feature By: Terry Wieland | April, 18
The Nosler Partition was the first truly premium American hunting bullet, and even today it’s still in the top tier. If told that I could use nothing but Nosler Partitions for the rest of my hunting life, I would not feel at any disadvantage. Short range, long range, high velocity or low, big animals or small, the Nosler Partition is a bullet I know of that can be depended on to do the job.
Having said that, let me tell you about the only disappointment I ever experienced with a Partition. We were hunting Alaskan
For the next hour or so, we tried to find that first bullet, following the wound channel as far as a heavy chest bone, where the trail ended. It just . . . ended. We never found a single shard. My estimate is that it was traveling at close to 3,500 fps when it struck and was destroyed. But then, we could also have failed to find it in the tangle of long, wet fur, bear innards and my own jangling nerves. Frankly, I know of no expanding bullet ever made that would have done better, and after all, I did get the bear.
Incidentally, in my pocket at the time were some .300 Weatherbys loaded with 200-grain bullets, and back on our boat, a .375 H&H. When in bear country, I learned that day, a hunter should carry a bear rifle, regardless.
Over the course of 42 years hunting with Nosler Partitions, that is the only bullet that could even remotely be called a failure. In the years before and since, I have hunted Dall sheep, caribou, deer of various sorts, and a wide range of African game, and Partitions have always performed. Cartridges used ranged from the .257 Weatherby Magnum to the .375 H&H.
The operating principle of the Partition is simple: A copper alloy jacket is extruded in both directions, creating a forward and a rear cavity, separated by a solid retaining wall. These cavities are filled with lead. On impact, the bullet readily expands, almost regardless of velocity, but stops expanding when the partition is reached. The jacket folds back and the remaining slug – about 60 percent of its original weight – continues to penetrate. Typically, this slug is found under the animal’s skin on the far side.
The idea was not new. In Europe, RWS had for years loaded a bullet called the H-Mantle, which works on exactly the same principle. These, however, were rarely available in the U.S., unlikely to be found in preferred American diameters and bullet weights, and expensive if you found some. English gunmakers, too, had made use of the idea or something similar in years past. John Nosler, however, applied the principle to an all-American bullet and made them readily available to handloaders. He began with .308 diameter bullets of 150 and 180 grains, but soon expanded to such common calibers as .257, .270 and .284.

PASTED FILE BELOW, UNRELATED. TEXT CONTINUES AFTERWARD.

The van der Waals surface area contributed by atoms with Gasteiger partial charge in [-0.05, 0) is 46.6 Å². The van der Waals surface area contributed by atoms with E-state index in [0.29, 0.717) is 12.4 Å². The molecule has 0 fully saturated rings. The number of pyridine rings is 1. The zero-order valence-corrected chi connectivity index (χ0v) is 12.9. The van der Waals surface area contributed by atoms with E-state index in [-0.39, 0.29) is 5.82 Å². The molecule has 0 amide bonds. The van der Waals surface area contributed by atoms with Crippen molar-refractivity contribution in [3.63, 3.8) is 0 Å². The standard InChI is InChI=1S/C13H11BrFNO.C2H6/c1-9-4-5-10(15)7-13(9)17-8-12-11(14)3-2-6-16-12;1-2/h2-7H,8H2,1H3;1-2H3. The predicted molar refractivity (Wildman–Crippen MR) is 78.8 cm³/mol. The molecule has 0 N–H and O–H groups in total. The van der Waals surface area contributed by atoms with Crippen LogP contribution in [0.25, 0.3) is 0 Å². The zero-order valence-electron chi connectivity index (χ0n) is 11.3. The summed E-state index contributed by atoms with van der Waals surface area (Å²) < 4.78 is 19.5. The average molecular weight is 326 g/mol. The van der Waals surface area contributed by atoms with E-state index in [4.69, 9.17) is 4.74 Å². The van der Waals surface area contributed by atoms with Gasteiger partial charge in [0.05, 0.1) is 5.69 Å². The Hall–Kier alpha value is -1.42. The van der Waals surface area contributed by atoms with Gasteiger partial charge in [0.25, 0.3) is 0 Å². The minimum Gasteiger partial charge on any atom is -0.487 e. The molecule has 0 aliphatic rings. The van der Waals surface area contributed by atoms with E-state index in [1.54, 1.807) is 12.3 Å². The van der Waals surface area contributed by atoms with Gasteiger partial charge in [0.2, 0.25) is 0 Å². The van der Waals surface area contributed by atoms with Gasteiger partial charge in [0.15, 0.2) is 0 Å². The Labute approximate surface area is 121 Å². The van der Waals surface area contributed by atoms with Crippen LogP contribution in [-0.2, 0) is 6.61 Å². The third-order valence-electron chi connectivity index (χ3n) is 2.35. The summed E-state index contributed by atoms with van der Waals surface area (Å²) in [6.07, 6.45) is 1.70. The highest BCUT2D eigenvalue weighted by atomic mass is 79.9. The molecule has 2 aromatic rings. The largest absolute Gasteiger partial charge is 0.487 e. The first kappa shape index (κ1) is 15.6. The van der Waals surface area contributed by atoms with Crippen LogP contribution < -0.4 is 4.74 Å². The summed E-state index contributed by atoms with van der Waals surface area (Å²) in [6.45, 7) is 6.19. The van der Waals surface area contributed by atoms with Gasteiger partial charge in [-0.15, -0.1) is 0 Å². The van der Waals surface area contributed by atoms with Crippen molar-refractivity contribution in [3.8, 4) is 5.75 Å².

By the early 1950s, Nosler Partitions were on the market. In the 1955 Gun Digest, Elmer Keith reviewed the bullets then available as components and factory ammunition, and had this to say:
The best approach we have yet seen to the problem of a proper shaped spitzer, that will expand to long range and not blow up
Keith went on to write that he favored the Partition for all small-bore, high-velocity rifles for extreme long-range shooting of light game. He was absolutely right about the Partition’s future: For the next 40 years, it was the standard against which all big-game bullets were measured.
Looking at the construction of a Nosler Partition today, it seems simple and straightforward, but in the 1940s it was anything but. In his 2005 biography, Going Ballistic, written by Gary Lewis, John Nosler told the whole story of how he arrived at the principle but then had to overcome a seemingly unending series of difficulties getting it done. These included finding proper machinery and machining techniques, metallurgy of copper, lead and various alloys, and finding engineers and machinists. Finally, there was the difficulty of putting a complex bullet design into mass production in order to make it affordable.
In fact, Nosler spent a good portion of the early years teaching himself what he needed to know about engineering, because trained engineers knew little about what was required of a bullet – a problem that is not unknown today.
“My experience with engineers was that they didn’t know anything about bullets,” he said. “It takes a background with bullets to understand bullets.”